Farma Wesley

Here’s what we know about Farma Wesley: He’s from Woodbridge but claims Liberian heritage; he’s got a righteous high-top fade; he says he’s got a mixtape called Farmageddon coming in May; and his Golden Era-influenced rhyme style bends toward extended metaphor and personal revelation. “White girl upset when I don’t text her/She talk too long and I don’t like lectures,” he says during “Wesley,” a song with a Sade groove and a nice, no-frills video. Bonus cut: The tall-walking, reggae-bracketed “Rebellious Riddim,” which is mostly boasts. —-Joe Warminsky

Washington Slizzards

When I saw a cryptic tweet from Trillectro organizer Modi Oyewole referring to the “starting point guard for the Washington Slizzards,” I had no idea what he was talking about. But a couple of tweets from Ras Nebyu to Arts Desk’s Twitter account cleared that up: Nebyu is the rapper behind “Washington Slizzards,” a smooth, ’90s-channeling track in which Nebyu rhymes about “the return of the futuristic black man.” The song’s video is rife with D.C. references, like catching the 70 bus “where Georgia and Kennedy meet.” At only two-and-a-half minutes, the clip is brief, but it still grants the MC an opportunity to drop a few clever lines (“In them Banneker days, we had good times like Willona”). Check out Nebyu’s Babylon’s Most Wanted mixtape to hear more of what he’s got. —-Julian Kimble

The Time Tommy Hilfiger Emailed Fat Trel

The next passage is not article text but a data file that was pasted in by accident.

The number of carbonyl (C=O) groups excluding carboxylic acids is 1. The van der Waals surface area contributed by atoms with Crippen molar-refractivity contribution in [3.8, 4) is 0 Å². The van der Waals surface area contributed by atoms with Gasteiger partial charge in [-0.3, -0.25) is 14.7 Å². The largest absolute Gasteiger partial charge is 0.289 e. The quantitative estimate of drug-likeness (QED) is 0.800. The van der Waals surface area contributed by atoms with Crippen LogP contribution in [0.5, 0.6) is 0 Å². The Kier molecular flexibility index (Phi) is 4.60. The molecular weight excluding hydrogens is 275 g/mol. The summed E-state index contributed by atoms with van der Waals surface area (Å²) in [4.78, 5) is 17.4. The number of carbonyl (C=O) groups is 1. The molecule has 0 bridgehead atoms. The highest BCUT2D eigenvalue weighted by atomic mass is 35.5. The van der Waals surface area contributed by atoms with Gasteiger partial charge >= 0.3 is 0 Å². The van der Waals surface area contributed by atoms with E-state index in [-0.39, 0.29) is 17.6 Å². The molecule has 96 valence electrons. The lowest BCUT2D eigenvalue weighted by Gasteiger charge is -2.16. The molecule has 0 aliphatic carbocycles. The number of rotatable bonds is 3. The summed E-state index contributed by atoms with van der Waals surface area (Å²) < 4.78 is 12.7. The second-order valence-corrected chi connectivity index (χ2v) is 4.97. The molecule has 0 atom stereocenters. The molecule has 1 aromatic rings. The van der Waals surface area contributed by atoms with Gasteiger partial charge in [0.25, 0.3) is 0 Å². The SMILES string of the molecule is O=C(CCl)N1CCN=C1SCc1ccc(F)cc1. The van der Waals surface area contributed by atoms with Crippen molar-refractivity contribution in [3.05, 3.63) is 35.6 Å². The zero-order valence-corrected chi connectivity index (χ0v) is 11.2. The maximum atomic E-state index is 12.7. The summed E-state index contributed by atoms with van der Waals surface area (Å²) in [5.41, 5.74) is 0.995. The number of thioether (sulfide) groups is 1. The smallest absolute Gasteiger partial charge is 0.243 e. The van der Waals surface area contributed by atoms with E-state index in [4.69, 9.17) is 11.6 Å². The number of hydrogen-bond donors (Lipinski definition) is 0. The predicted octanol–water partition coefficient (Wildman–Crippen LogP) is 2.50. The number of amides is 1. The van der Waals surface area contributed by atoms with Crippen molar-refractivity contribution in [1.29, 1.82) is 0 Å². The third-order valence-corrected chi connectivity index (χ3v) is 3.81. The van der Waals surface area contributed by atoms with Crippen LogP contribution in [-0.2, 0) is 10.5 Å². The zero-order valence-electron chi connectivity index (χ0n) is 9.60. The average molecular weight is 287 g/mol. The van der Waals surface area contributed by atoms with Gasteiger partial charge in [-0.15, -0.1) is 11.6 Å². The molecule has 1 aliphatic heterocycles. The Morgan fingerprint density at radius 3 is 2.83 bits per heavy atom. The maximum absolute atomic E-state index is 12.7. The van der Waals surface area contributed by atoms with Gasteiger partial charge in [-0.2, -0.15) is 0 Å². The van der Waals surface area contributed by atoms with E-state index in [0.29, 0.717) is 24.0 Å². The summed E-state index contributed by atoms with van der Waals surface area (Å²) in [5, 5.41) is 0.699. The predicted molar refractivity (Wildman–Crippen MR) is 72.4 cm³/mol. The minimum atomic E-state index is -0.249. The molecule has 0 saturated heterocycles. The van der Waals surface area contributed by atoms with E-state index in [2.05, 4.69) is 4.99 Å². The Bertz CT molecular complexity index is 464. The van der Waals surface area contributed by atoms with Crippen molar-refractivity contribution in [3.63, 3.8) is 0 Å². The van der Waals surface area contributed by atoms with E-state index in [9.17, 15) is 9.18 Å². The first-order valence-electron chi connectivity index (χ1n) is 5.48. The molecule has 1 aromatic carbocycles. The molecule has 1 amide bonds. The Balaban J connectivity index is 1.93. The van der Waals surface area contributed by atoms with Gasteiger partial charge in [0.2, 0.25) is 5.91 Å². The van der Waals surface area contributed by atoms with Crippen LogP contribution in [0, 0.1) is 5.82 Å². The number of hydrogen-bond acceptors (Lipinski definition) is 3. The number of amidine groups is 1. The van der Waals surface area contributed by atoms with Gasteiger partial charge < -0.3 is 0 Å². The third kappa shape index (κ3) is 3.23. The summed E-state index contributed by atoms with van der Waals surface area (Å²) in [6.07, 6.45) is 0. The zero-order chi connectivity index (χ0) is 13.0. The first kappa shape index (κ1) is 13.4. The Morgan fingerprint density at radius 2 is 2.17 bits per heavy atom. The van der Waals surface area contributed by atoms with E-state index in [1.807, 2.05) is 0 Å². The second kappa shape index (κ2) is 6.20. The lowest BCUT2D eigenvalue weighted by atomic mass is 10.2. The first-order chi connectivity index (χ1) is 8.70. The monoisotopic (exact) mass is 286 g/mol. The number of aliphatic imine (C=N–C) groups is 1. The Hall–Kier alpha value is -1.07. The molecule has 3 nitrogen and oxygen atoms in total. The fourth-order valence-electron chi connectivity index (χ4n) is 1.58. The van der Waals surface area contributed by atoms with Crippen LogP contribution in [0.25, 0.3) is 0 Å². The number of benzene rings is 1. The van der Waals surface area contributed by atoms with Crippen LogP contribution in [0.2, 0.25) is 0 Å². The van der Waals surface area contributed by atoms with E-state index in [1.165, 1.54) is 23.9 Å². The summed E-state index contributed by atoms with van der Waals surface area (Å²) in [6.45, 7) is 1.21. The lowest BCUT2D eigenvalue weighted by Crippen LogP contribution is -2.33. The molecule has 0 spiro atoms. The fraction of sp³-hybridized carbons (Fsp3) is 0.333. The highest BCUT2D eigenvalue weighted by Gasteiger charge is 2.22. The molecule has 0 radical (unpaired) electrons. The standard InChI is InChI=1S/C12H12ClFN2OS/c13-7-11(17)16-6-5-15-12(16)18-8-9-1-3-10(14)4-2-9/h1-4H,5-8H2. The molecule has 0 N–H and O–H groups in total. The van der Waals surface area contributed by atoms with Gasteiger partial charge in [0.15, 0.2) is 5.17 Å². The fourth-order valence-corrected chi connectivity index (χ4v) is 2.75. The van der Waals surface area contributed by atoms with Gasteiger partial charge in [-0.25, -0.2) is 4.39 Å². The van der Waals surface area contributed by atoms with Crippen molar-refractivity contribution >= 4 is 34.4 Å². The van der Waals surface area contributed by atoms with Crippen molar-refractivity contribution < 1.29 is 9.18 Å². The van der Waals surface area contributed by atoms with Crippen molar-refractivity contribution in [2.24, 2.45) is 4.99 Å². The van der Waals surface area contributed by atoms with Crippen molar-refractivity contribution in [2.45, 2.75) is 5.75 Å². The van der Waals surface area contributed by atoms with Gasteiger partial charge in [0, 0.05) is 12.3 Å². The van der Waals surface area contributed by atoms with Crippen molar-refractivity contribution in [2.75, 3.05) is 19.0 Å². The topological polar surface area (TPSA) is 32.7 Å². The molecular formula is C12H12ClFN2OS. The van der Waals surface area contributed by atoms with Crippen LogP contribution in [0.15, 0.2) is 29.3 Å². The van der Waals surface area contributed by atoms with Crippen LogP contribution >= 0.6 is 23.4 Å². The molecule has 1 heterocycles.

Earlier this week, Fat Trel Instagrammed a screenshot of an email designer Tommy Hilfiger sent him. In the email, Hilfiger instructed Trel to visit the Tommy Hilfiger store in Potomac (misspelled “Potomic”) Mills to “get some stuff to represent.” Trel’s work with Master P has already aligned him with ’90s hip-hop, but this assist from Hilfiger—-whose son is a rapper—-could put him in the same vein as Raekwon and Ghostface Killah during the Purple Tape era. If you’re familiar with the duo’s “Ice Water,” you get what I’m talking about. Trel’s clearly proud of himself, as he should be. —-JK

Sheila D

She’s from Baltimore, not the DMV, but today we’ll make an exception for Fat Trel associate Sheila D, because this week she dropped the video for her new single “Instagram.” Right out of the gate, she screams “Never gon’ know when I’m comin’!”—-and it’s both terrifying and effective. Over one of those plodding “army beats,” she continues her boasts (“Anything I get on I chop up like Benihana”), and she does it all while getting her hair done. —-JK


Last time we checked in with the fur-hatted Ike Da Kid, he was kickin’ it low-budget style around the University of Maryland. For his latest video, “Green Card,” the look is more polished (courtesy of Mario Bonilla of The New Chill), his stamping ground is Georgia Avenue NW, and our hero is just plain Ikey now. “We shot that on my block, like, that’s the corner store on my street,” he says. And that beat? It’s a resurrected DJ Premier classic, made famous by the Chubb Rock-led Clockers version of The Crooklyn Dodgers. Ikey, who has Nigerian roots, says he’s got a mixtape, Fresh Off The Boat, coming this summer. —-JW